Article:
The Chancellor of the Exchequer, Philip Hammond MP, has delivered his first major Commons speech since assuming the role in the summer. His Autumn Statement to the House of Commons suggested growth in the UK economy would only be 1.4% next year, down from the 2.1% previously predicted. As a result of Brexit and other factors, Mr Hammond said the Government was abandoning its target to run a budget surplus by 2020.

The UK’s financial firms may notice that their clients have less money to spend in the coming years. The Institute of Fiscal Studies (IFS) has predicted that real terms wages in 2021 will be no higher than they were immediately before the 2008 financial crisis.

Paul Johnson, director of the IFS, said:

“One cannot stress how extraordinary and dreadful that is, more than a decade without real earnings growth. We have certainly not seen a period remotely like it in the last 70 years and quite possibly the last 100.”

The threshold for paying income tax will rise to £11,500 from April 2017, and to £12,500 by 2020. Mr Hammond also outlined plans to gradually raise the threshold at which higher rate income tax is paid, so that it will reach £50,000 by 2020. In the shorter term, this threshold will rise from £42,385 to £45,000 in the next tax year.

As expected, there was the announcement of consultations into banning pensions cold calling and into limiting the cash compensation that can be paid for whiplash suffered in motor accidents. However, any money consumers might have expected to save in premiums from the latter proposal may be swallowed up by the Chancellor’s announcement of another rise in Insurance Premium Tax. This tax – paid on motor, pet, medical and household insurance premiums – will rise two percentage points to 12% from June 2017.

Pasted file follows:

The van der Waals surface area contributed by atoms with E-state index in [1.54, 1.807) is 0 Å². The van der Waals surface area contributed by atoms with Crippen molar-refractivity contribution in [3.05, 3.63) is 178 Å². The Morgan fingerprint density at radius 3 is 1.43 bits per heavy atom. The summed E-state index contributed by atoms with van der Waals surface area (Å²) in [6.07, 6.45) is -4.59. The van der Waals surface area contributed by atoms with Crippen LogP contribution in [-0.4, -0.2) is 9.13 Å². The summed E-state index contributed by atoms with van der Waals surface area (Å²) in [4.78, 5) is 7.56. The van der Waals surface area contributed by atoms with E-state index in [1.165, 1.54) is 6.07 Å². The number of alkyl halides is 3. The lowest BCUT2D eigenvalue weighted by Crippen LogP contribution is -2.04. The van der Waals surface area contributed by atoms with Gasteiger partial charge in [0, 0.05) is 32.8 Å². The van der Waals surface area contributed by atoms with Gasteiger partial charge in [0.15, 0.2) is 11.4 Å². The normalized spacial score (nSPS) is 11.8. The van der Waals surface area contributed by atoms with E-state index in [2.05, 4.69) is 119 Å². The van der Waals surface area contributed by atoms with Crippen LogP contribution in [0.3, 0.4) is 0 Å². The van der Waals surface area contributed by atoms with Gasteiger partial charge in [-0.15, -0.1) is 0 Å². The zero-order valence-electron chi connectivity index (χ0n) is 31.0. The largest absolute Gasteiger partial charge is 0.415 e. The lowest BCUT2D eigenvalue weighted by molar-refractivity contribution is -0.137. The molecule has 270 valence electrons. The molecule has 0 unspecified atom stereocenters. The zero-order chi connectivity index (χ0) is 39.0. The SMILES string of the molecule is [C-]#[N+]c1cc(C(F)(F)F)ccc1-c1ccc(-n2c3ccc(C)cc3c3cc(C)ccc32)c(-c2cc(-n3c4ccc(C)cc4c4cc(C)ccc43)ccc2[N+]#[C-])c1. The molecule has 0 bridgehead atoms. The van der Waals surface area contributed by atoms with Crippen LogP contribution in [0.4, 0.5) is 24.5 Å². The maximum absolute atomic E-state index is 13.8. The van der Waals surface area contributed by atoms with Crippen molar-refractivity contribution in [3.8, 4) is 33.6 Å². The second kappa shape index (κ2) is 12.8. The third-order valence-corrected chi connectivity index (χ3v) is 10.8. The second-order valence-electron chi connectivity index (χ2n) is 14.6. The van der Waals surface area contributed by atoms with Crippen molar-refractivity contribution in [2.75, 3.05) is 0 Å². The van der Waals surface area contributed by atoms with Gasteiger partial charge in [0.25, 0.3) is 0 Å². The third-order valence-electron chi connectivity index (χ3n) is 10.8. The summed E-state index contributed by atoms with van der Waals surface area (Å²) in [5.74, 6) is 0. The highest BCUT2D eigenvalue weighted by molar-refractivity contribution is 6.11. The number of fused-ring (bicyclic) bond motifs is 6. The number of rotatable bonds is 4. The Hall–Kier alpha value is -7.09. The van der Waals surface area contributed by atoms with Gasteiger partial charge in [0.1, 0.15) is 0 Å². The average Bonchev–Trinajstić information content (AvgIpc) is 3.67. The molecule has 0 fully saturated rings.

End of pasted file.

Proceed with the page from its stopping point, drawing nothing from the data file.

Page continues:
One less well reported announcement in the Statement is one that has still attracted much criticism from the pensions industry. The money purchase annual allowance – the amount someone can contribute to a money purchase pension plan once they have started to access the pot flexibly – will be cut from £10,000 to just £4,000 from April 2017.

Another less welcome announcement was that anyone earning more than £43,000 per annum will pay £200 more per year in National Insurance contributions.

Use of salary sacrifice will be severely restricted in the future. From 2017, most employees who receive benefits-in-kind from their employer, such as gym memberships and mobile phone deals, will pay the normal rate of tax on these benefits. Salary sacrifice – where an employee gives up part of their salary in return for a benefit that is taxed at a lower rate – will still be permitted for employer pension contributions, childcare, ultra-low emission cars and cycle to work schemes however.

The Chancellor confirmed he remains committed to the previously announced plan to reduce corporation tax to 17% by 2020.

Mr Hammond also announced a change to the way he will deliver major statements to Parliament. There will no longer be an Autumn Statement, instead the Chancellor will deliver a Budget in both March and November of next year. From 2018, the Budget will take place annually in the autumn, with a Spring Statement earlier in the year.

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